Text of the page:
Jewelers have been soldering on charcoal blocks as a refectory material for centuries. It may be for this reason that it’s actually very difficult to find written information about it. Nearly every text I looked at had pictures of them being used but few mentioned that the blocks need to be wrapped with wire to prevent breakage and that they provide a reducing atmosphere. The best source of information I found was in Jewelry Concepts and Technology, a book by Oppi Untracht (at 840 pages it’s considered by many to be the Jeweler’s Bible). Untracht’s book has a whole paragraph on charcoal blocks. Although it’s not the only type of soldering block on my bench, charcoal blocks have several benefits.
Here are some of the benefits of charcoal blocks:
- They absorb very little heat and reflect it back, causing pieces to heat up faster
- They provide a reducing atmosphere (this consumes the oxygen around the piece being soldered which helps to prevent fire scale)
- They can have pins shoved right into them
- Broken pieces can be re-used
- The surface can be re-sanded to like-new
- They’re made of organic material. Wood, such as ash, beech, oak, walnut, elm, and a few others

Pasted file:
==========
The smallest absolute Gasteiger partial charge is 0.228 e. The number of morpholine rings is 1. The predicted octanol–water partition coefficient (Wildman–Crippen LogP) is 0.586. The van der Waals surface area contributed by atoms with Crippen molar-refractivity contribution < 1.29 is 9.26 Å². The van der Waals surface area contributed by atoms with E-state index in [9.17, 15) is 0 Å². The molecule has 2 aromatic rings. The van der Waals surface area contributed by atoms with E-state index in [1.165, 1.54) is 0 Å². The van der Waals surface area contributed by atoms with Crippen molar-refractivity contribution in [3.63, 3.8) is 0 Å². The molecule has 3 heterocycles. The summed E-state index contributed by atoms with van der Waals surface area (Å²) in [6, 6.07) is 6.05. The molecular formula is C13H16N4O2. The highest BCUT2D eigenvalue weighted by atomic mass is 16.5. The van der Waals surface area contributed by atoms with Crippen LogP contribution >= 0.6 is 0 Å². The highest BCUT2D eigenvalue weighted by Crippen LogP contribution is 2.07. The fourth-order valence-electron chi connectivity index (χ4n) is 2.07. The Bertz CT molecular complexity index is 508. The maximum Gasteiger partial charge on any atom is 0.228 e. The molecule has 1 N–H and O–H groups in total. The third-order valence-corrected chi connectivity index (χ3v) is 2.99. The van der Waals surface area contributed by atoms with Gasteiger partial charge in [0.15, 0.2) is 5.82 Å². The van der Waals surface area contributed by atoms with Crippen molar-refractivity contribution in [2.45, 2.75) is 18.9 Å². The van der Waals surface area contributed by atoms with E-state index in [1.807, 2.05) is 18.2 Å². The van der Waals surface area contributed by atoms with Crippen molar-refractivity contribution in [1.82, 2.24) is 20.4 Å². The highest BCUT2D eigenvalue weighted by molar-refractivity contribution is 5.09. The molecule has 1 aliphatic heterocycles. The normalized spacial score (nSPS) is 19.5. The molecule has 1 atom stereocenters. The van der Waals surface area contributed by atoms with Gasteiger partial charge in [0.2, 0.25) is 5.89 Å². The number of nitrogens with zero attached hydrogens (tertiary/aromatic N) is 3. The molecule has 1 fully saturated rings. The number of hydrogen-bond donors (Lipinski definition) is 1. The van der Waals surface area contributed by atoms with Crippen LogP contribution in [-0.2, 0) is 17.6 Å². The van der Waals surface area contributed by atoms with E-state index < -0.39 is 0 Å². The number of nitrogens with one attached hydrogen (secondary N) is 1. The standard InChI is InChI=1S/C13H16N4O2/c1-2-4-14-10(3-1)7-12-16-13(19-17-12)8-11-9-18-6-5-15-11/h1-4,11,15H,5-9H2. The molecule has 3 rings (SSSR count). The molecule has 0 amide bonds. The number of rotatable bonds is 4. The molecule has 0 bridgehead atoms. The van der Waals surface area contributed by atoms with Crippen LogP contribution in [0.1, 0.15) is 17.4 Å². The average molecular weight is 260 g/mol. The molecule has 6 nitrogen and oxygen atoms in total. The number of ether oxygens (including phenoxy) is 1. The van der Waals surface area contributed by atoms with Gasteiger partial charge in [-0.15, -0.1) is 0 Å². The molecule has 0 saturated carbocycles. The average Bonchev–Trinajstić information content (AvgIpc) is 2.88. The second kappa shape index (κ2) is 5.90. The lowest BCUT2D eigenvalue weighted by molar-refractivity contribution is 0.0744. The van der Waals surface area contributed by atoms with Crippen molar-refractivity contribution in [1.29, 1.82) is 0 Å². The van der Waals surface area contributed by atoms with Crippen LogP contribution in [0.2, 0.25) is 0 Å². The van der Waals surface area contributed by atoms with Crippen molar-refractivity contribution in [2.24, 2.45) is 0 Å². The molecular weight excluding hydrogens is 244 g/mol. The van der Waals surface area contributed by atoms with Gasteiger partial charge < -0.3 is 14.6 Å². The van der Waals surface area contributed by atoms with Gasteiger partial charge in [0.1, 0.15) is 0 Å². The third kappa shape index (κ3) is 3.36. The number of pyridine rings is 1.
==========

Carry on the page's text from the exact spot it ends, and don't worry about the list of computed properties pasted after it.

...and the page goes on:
But they also have a few drawbacks:
- After use the block can crack.
- Block can keep burning after soldering.
- They can be messy.
- They can emit fumes from burning – be sure to use in a ventilated space.
- They get used up
Probably one of the most valuable things about the charcoal block is its versatility. Here are some ways to use and protect your block.
There are different ways to wrap your charcoal block so it will stay together. There is no rule about how to do it. I once had a boss that used duct tape, but it smelled horrible when he would burn it.
One unique quality of the blocks is that they can be used as a mold for pouring metal. Simply carve the block and then pour the metal in, it’s a great way to make a simple casting or ingot.
Be sure to save all the coal dust. This can be placed on another non-charcoal block to provide the same reducing atmosphere benefits.
Broken pieces of the block can be saved and placed in a container for those objects that are odd-shaped and need to sit on a softer surface for support.
Be careful after soldering. The broken up pieces have embers that stay lit after soldering. I place a lid on the can after soldering to snuff them out and extend the life of the charcoal.
Rio also currently carries a hard charcoal block. This is a wonderful block option and lasts much, much longer than its softer cousin. It still provides the same reducing atmosphere properties but you won’t be able to carve it or push pins in it. I like to have both on the soldering bench; I can use the hard for most applications and then use the soft for those times when I need to push pins in or carve it for a small ingot. I hope this is helpful!